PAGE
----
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And when it comes to guests being left hugely out of pocket thanks to brides wanting ever grander — and more drawn out — celebrations, she is far from alone.

For those invited to several weddings a year, the cost can be crippling.

The dreadful truth is that even though Gemma was about to make her vows, she knew she didn’t love the man standing at the altar.She knew, just moments from now, she was about to make the biggest mistake of her life.‘This will sound like the most awful and shallow admission,’ says Gemma, who married aged 27 five years ago.‘But I walked down that aisle, with the people who love me most in the pews either side of me, knowing that I didn’t want to marry the man waiting for me.Both depend in part on whether the non-Catholic spouse is a baptized Christian or a non-baptized person, such as a Jew, Muslim or atheist.If the non-Catholic is a baptized Christian (not necessarily Catholic), the marriage is valid as long as the Catholic party obtains official permission from the diocese to enter into the marriage and follows all the stipulations for a Catholic wedding.Walking down the aisle towards the man she was about to marry, Gemma Andrews could see her mother up ahead wearing her best hat and, beside her, her grandmother tearfully clutching a handkerchief. A sea of faces smiling, dabbing their eyes and wishing her luck.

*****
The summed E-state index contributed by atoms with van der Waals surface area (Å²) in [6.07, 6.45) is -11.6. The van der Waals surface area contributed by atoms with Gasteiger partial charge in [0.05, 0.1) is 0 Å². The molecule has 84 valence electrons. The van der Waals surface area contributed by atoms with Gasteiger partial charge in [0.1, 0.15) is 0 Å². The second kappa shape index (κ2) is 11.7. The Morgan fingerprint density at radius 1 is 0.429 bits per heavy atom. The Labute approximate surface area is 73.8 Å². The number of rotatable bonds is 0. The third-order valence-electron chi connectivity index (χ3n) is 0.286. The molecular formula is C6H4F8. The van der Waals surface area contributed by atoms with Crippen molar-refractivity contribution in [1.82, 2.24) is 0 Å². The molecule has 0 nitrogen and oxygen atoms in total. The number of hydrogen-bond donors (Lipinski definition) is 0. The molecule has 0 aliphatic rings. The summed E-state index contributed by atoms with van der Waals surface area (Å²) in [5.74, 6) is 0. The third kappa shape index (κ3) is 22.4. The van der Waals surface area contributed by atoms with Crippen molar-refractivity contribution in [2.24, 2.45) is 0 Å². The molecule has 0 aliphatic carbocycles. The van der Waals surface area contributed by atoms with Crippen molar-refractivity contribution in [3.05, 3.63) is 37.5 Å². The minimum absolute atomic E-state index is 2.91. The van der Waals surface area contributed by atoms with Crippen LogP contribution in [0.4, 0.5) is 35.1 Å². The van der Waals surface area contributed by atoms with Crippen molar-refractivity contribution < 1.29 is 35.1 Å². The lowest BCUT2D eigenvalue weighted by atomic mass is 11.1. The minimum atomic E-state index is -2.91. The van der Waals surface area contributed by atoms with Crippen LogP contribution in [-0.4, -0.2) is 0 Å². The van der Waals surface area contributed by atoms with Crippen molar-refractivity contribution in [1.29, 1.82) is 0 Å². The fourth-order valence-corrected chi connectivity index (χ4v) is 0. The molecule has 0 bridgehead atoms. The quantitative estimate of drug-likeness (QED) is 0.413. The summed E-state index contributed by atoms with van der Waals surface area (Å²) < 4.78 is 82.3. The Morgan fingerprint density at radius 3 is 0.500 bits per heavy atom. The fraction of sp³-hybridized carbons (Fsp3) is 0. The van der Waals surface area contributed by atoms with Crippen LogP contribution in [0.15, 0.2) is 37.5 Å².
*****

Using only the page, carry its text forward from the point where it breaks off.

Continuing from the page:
This was meant to be the happiest moment of Gemma’s life.

They ended up spending £5,000 on flights and accommodation in Jamaica, as well as a further £310 on travelling from the Isle of Man to a London airport.‘Neither of us had enough savings or high enough salaries to fund the trip, so we had to borrow the money from my dad,’ she says.‘Not only that, we also had to ask my parents to look after our two children, as there was no way we could afford to go as a family.’Sadly, despite the exotic location, the free-flowing champagne and the no-expense-spared reception, the marriage was not to last.

Eighteen months later, Siobhan told Claire that she had filed for divorce.‘Meanwhile, we were still paying my dad back in instalments,’ says Claire, who is still smarting at the thought of the money she spent attending what turned out to be a flash-in-the-pan marriage.

"She had probably never looked a black man in the face, let alone had a conversation with him, and now one was in her daughter’s home, dating her granddaughter."The story does have a happy ending, though.

At one point, Ervin called Graham's grandmother to congratulate her on her 60th wedding anniversary—"Anniversaries are a big deal to him," Graham explains—and from then on, Grandma "loved him." Adds Graham, "I’m so grateful that happened, and it never would have if ­Justin hadn’t put his hand out there.

Until recent decades, the idea of a Catholic marrying outside the faith was practically unheard of, if not taboo.